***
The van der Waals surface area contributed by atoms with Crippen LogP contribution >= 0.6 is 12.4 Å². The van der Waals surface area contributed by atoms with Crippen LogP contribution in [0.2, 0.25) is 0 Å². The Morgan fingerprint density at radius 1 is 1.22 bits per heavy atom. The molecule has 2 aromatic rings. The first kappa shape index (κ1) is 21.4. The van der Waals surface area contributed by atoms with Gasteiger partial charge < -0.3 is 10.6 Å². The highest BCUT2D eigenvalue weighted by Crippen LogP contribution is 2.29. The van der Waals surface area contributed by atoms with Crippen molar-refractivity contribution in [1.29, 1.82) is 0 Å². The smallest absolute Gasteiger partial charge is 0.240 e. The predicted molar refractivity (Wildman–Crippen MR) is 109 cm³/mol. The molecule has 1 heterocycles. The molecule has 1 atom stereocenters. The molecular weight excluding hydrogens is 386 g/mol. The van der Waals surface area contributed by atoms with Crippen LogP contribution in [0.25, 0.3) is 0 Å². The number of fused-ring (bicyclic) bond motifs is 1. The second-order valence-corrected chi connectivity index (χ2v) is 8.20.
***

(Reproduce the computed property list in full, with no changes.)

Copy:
The van der Waals surface area contributed by atoms with Crippen LogP contribution >= 0.6 is 12.4 Å². The van der Waals surface area contributed by atoms with Crippen LogP contribution in [0.2, 0.25) is 0 Å². The Morgan fingerprint density at radius 1 is 1.22 bits per heavy atom. The molecule has 2 aromatic rings. The first kappa shape index (κ1) is 21.4. The van der Waals surface area contributed by atoms with Gasteiger partial charge < -0.3 is 10.6 Å². The highest BCUT2D eigenvalue weighted by Crippen LogP contribution is 2.29. The van der Waals surface area contributed by atoms with Crippen molar-refractivity contribution in [1.29, 1.82) is 0 Å². The smallest absolute Gasteiger partial charge is 0.240 e. The predicted molar refractivity (Wildman–Crippen MR) is 109 cm³/mol. The molecule has 1 heterocycles. The molecule has 1 atom stereocenters. The molecular weight excluding hydrogens is 386 g/mol. The van der Waals surface area contributed by atoms with Crippen LogP contribution in [0.25, 0.3) is 0 Å². The number of fused-ring (bicyclic) bond motifs is 1. The second-order valence-corrected chi connectivity index (χ2v) is 8.20.